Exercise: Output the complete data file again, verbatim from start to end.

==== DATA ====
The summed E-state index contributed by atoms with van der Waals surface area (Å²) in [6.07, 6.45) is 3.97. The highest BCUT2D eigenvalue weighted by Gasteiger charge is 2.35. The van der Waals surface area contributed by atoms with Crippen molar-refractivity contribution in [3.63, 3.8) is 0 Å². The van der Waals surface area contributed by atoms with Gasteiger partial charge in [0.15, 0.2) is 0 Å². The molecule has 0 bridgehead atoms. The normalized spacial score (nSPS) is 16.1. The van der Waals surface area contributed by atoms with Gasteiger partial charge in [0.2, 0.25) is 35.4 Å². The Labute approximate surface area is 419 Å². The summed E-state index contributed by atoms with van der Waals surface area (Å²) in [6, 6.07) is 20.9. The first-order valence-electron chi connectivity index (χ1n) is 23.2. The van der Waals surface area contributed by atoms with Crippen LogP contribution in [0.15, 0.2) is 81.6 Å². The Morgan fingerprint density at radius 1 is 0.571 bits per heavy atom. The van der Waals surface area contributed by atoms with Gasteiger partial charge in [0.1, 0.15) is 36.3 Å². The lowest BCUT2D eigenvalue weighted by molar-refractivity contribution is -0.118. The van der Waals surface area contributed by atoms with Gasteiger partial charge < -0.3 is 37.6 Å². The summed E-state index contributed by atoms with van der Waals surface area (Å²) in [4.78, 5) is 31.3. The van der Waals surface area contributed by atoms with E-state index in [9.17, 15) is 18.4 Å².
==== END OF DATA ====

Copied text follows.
The summed E-state index contributed by atoms with van der Waals surface area (Å²) in [6.07, 6.45) is 3.97. The highest BCUT2D eigenvalue weighted by Gasteiger charge is 2.35. The van der Waals surface area contributed by atoms with Crippen molar-refractivity contribution in [3.63, 3.8) is 0 Å². The van der Waals surface area contributed by atoms with Gasteiger partial charge in [0.15, 0.2) is 0 Å². The molecule has 0 bridgehead atoms. The normalized spacial score (nSPS) is 16.1. The van der Waals surface area contributed by atoms with Gasteiger partial charge in [0.2, 0.25) is 35.4 Å². The Labute approximate surface area is 419 Å². The summed E-state index contributed by atoms with van der Waals surface area (Å²) in [6, 6.07) is 20.9. The first-order valence-electron chi connectivity index (χ1n) is 23.2. The van der Waals surface area contributed by atoms with Crippen LogP contribution in [0.15, 0.2) is 81.6 Å². The Morgan fingerprint density at radius 1 is 0.571 bits per heavy atom. The van der Waals surface area contributed by atoms with Gasteiger partial charge in [0.1, 0.15) is 36.3 Å². The lowest BCUT2D eigenvalue weighted by molar-refractivity contribution is -0.118. The van der Waals surface area contributed by atoms with Gasteiger partial charge < -0.3 is 37.6 Å². The summed E-state index contributed by atoms with van der Waals surface area (Å²) in [4.78, 5) is 31.3. The van der Waals surface area contributed by atoms with E-state index in [9.17, 15) is 18.4 Å².